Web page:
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Klinefelter syndrome

  • Klinefelter syndrome, also known as 47, XXY is an aneuploidy which affects 1 in 1,000 males.
  • Apart from occasional exceptions, males with Klinefelter syndrome are infertile, and usually have accompanying underdevelopment of some of their secondary sexual characteristics.

Clinical features

  • Infertility is usual in males with Klinefelter syndrome.
  • The testicles do not enlarge fully during puberty, and are small in adults, who thereby manifest hypogonadism. Secondary sexual characteristics such as pubic, armpit and facial hair may be underdeveloped.
  • Enlarged breasts (gynaecomastia) may feature.
  • Male individuals may have above-average height, but relatively longer limbs and a shortened trunk.
  • Osteoporosis may occur.
  • Life span is unaffected.
  • There can be a tendency to passiveness in behaviour, and the average IQ measurement falls 10-15 points below the mean for their siblings. The proportion of boys with Klinefelter syndrome who receive additional educational support is raised.

Diagnosis

  • Diagnosis is usually made in adulthood, during the investigation of infertility. Some individuals are diagnosed prenatally from fetal karyotype taken in the context of raised maternal age. The majority of individuals go undiagnosed.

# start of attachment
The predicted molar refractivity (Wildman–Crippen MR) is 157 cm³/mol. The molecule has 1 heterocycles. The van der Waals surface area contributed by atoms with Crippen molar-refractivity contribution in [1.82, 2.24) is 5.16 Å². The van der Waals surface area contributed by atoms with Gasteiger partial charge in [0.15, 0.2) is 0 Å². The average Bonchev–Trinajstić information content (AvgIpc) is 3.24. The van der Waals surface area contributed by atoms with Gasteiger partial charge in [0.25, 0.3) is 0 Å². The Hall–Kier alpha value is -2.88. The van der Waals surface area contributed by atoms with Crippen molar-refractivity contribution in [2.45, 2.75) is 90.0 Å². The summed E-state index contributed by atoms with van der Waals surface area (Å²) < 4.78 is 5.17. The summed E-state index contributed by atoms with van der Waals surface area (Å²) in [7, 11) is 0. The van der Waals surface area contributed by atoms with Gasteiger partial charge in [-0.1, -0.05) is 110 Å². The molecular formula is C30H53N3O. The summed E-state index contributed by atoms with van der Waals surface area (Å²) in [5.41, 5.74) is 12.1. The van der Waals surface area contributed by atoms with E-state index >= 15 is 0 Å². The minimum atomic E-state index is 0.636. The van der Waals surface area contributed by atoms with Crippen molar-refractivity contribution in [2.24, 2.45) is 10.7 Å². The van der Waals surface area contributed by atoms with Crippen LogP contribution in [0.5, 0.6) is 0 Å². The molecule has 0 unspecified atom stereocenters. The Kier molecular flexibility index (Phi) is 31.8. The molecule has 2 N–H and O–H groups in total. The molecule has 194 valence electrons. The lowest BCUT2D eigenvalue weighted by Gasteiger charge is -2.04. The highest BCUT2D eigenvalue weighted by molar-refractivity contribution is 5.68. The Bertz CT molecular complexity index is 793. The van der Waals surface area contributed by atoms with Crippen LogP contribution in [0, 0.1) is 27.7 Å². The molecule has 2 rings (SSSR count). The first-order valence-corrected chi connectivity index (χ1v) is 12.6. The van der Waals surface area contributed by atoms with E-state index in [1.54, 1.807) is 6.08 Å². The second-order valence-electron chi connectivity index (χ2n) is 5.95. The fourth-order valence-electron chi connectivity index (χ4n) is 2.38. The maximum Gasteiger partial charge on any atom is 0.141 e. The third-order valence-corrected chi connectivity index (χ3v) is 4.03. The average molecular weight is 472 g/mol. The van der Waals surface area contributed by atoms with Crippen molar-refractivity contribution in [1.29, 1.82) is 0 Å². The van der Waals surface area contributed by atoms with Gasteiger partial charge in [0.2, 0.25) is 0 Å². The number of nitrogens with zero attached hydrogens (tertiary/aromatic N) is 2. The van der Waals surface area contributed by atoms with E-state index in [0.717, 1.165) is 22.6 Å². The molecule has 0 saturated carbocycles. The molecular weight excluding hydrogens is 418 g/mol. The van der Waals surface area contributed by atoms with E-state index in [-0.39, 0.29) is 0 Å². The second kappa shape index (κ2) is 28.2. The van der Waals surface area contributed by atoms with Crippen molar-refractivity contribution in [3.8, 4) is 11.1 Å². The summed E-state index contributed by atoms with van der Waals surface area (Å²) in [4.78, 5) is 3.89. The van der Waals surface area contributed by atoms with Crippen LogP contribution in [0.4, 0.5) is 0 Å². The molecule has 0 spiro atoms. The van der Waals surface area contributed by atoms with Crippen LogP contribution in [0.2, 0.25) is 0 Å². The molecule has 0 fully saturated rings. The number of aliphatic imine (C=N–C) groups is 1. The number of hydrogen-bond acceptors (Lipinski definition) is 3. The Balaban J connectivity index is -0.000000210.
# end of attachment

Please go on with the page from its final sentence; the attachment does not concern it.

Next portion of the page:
• The diagnosis may be suspected from the clinical features, which may be noted incidentally at routine consultation for an unrelated issue.

Genetic basis

  • Defined as an aneuploidy (numerical chromosomal anomaly), the presence of an additional X chromosome brings the total number of chromosomes in cells up to 47.
  • The extra X chromosome arises for the first time at meiosis in the gonad of one of the parents, or, in mosaic cases, at an early mitotic division of the fertilised egg. The recurrence risk is low, being less than 1%. Parents of boys with Klinefelter syndrome are not routinely karyotyped.

Clinical management

  • Testosterone replacement therapy from early adolescence may assist the development of secondary sexual characteristics and may also help to prevent osteoporosis.
  • Sperm retrieval (which typically requires testicular biopsy) and intracytoplasmic sperm injection (ICSI) has enabled occasional men with Klinefelter syndrome to father children.

Genetic testing

  • The presence of an additional X chromosome may be an unexpected prenatal discovery during chorionic villus sampling.
  • Karyotyping may be used to visualise the presence of the extra chromosome.
  • The additional X chromosome can also be detected on buccal (cheek) cells using fluorescent hybridisation (FISH), or on DNA by qfPCR (quantitative fluorescent polymerase chain reaction) or microarray CGH (comparative genomic hybridisation) techniques.

 

This information is intended for educational use and was current in August 2013. For clinical management, it is recommended that local guidelines and protocols are used.